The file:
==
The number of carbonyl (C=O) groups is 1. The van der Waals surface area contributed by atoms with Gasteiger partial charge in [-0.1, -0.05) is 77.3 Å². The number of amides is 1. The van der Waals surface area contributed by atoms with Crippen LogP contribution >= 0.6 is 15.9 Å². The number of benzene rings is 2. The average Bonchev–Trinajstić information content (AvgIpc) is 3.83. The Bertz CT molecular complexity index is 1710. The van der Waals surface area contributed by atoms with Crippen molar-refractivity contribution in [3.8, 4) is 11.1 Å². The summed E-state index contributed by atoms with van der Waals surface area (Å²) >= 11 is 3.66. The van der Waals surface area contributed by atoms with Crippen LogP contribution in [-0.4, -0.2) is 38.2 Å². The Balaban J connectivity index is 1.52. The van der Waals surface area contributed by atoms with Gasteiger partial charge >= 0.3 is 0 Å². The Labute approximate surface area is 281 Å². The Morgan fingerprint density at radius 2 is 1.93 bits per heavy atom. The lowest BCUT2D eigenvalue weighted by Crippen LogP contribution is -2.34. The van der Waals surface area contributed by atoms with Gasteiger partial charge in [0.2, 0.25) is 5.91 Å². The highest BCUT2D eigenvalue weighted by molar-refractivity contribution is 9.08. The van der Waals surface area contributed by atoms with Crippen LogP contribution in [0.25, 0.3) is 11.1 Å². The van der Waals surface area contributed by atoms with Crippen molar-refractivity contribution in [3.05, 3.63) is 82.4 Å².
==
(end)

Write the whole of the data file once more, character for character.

The number of carbonyl (C=O) groups is 1. The van der Waals surface area contributed by atoms with Gasteiger partial charge in [-0.1, -0.05) is 77.3 Å². The number of amides is 1. The van der Waals surface area contributed by atoms with Crippen LogP contribution >= 0.6 is 15.9 Å². The number of benzene rings is 2. The average Bonchev–Trinajstić information content (AvgIpc) is 3.83. The Bertz CT molecular complexity index is 1710. The van der Waals surface area contributed by atoms with Crippen molar-refractivity contribution in [3.8, 4) is 11.1 Å². The summed E-state index contributed by atoms with van der Waals surface area (Å²) >= 11 is 3.66. The van der Waals surface area contributed by atoms with Crippen LogP contribution in [-0.4, -0.2) is 38.2 Å². The Balaban J connectivity index is 1.52. The van der Waals surface area contributed by atoms with Gasteiger partial charge >= 0.3 is 0 Å². The Labute approximate surface area is 281 Å². The Morgan fingerprint density at radius 2 is 1.93 bits per heavy atom. The lowest BCUT2D eigenvalue weighted by Crippen LogP contribution is -2.34. The van der Waals surface area contributed by atoms with Gasteiger partial charge in [0.2, 0.25) is 5.91 Å². The highest BCUT2D eigenvalue weighted by molar-refractivity contribution is 9.08. The van der Waals surface area contributed by atoms with Crippen LogP contribution in [0.25, 0.3) is 11.1 Å². The van der Waals surface area contributed by atoms with Crippen molar-refractivity contribution in [3.05, 3.63) is 82.4 Å².